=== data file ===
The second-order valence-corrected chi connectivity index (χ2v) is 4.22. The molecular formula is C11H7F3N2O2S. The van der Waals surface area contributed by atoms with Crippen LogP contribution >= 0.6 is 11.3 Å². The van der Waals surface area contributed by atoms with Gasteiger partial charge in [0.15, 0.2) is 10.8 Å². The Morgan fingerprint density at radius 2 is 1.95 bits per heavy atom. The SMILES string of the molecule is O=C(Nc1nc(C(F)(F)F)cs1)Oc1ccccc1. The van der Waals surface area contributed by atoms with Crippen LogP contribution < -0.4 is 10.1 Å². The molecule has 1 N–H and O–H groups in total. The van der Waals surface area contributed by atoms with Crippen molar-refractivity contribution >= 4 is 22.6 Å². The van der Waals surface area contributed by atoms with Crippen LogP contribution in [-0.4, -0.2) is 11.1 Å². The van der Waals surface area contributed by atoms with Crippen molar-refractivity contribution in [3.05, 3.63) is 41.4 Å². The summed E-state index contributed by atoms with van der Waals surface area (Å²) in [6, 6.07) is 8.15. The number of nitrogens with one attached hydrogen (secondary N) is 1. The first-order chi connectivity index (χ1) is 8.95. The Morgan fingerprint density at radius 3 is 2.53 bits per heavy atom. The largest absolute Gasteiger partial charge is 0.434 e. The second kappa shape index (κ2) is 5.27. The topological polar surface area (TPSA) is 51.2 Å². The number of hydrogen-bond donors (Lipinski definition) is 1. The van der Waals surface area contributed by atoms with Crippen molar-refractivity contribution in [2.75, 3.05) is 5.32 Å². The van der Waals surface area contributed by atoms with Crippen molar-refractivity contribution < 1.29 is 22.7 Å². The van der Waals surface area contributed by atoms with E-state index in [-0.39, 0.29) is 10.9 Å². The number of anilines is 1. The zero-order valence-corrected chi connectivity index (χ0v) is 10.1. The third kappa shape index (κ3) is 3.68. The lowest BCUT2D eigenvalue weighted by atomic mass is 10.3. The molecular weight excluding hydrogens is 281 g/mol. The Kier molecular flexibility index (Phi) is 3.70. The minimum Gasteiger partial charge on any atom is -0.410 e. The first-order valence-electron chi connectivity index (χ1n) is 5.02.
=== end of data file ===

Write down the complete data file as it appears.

The second-order valence-corrected chi connectivity index (χ2v) is 4.22. The molecular formula is C11H7F3N2O2S. The van der Waals surface area contributed by atoms with Crippen LogP contribution >= 0.6 is 11.3 Å². The van der Waals surface area contributed by atoms with Gasteiger partial charge in [0.15, 0.2) is 10.8 Å². The Morgan fingerprint density at radius 2 is 1.95 bits per heavy atom. The SMILES string of the molecule is O=C(Nc1nc(C(F)(F)F)cs1)Oc1ccccc1. The van der Waals surface area contributed by atoms with Crippen LogP contribution < -0.4 is 10.1 Å². The molecule has 1 N–H and O–H groups in total. The van der Waals surface area contributed by atoms with Crippen molar-refractivity contribution >= 4 is 22.6 Å². The van der Waals surface area contributed by atoms with Crippen LogP contribution in [-0.4, -0.2) is 11.1 Å². The van der Waals surface area contributed by atoms with Crippen molar-refractivity contribution in [3.05, 3.63) is 41.4 Å². The summed E-state index contributed by atoms with van der Waals surface area (Å²) in [6, 6.07) is 8.15. The number of nitrogens with one attached hydrogen (secondary N) is 1. The first-order chi connectivity index (χ1) is 8.95. The Morgan fingerprint density at radius 3 is 2.53 bits per heavy atom. The largest absolute Gasteiger partial charge is 0.434 e. The second kappa shape index (κ2) is 5.27. The topological polar surface area (TPSA) is 51.2 Å². The number of hydrogen-bond donors (Lipinski definition) is 1. The van der Waals surface area contributed by atoms with Crippen molar-refractivity contribution in [2.75, 3.05) is 5.32 Å². The van der Waals surface area contributed by atoms with Crippen molar-refractivity contribution < 1.29 is 22.7 Å². The van der Waals surface area contributed by atoms with E-state index in [-0.39, 0.29) is 10.9 Å². The number of anilines is 1. The zero-order valence-corrected chi connectivity index (χ0v) is 10.1. The third kappa shape index (κ3) is 3.68. The lowest BCUT2D eigenvalue weighted by atomic mass is 10.3. The molecular weight excluding hydrogens is 281 g/mol. The Kier molecular flexibility index (Phi) is 3.70. The minimum Gasteiger partial charge on any atom is -0.410 e. The first-order valence-electron chi connectivity index (χ1n) is 5.02.